How to sanitize smartphones to avoid the coronavirus
In the wake of the novel coronavirus, people are not only social-distancing, they are busy deep-cleaning homes, businesses and schools.
But don't forget your smartphone.
Rutgers University professor Donald Schaffner said while there are studies that show bacteria and viruses can exist on phones, the good news is that these microorganisms are not really harmful most of the time.
While it's certainly possible to get coronavirus on a smartphone, Schaffner said it's unlikely someone would get sick from that.
Viruses can't live outside outside a host, so all it's doing on the phone is dying, he said. Bacteria can live outside a host but there's probably not enough food or water on the phone to support the growth of bacteria, he added.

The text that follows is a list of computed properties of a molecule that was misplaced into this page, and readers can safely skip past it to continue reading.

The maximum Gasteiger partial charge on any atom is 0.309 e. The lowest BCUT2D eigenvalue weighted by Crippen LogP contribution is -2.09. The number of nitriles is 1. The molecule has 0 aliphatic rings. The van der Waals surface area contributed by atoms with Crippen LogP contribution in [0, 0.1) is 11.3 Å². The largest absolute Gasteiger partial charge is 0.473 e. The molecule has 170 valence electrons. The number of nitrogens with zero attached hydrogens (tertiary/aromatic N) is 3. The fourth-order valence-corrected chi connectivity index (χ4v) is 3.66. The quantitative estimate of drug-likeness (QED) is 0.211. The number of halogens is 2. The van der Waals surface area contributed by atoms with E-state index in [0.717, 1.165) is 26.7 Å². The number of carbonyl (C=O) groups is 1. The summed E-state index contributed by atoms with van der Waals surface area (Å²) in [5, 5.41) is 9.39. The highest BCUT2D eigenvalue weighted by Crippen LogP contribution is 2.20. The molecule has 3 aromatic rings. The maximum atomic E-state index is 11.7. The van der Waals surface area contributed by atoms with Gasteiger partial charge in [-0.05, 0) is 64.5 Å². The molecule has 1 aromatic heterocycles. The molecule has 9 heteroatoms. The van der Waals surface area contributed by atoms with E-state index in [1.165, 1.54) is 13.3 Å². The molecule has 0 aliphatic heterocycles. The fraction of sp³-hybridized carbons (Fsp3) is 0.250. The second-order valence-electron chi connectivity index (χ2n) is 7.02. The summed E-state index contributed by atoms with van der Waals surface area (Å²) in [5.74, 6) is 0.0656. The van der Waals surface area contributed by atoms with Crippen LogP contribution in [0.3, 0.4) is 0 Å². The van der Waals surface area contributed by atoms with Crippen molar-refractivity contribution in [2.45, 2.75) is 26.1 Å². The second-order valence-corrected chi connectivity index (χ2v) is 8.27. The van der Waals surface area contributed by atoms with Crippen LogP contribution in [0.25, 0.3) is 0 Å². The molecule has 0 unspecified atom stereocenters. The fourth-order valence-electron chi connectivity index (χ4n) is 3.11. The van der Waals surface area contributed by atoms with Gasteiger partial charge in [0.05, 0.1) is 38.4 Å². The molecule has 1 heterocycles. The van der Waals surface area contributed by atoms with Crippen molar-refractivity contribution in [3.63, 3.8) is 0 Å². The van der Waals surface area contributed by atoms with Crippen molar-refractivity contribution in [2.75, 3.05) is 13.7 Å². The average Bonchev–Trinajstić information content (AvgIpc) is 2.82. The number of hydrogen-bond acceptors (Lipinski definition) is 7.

To viruses and bacteria, touchscreens are barren deserts. Microbes on a phone will die within hours or days. Dry conditions such as touching a dry phone with a dry finger will transfer to far fewer microorganisms.
That said, if people are worried and it makes them feel better to sanitize their phones, feel free to clean them but do it right, he said. Normally, smartphone manufacturers would not recommend cleaning phones with anything but a small amount of water. But with the coronavirus scare, there are other suggestions.
One possibility would be to use ethanol or isopropyl alcohol and do that with a concentration of 70%. Don't apply too much because the other 30% of the concoction is water. Applying too much water could damage the phone.
People can also use cleaning wipes with gentle quaternary ammonium-based compounds.
Schaffner said the virus is more likely to spread from coughs or sneezes, which is why it's important to avoid people and wash your hands.
He said soap is excellent at removing microorganisms from hands and sanitizer inactivates most microorganisms, including coronavirus.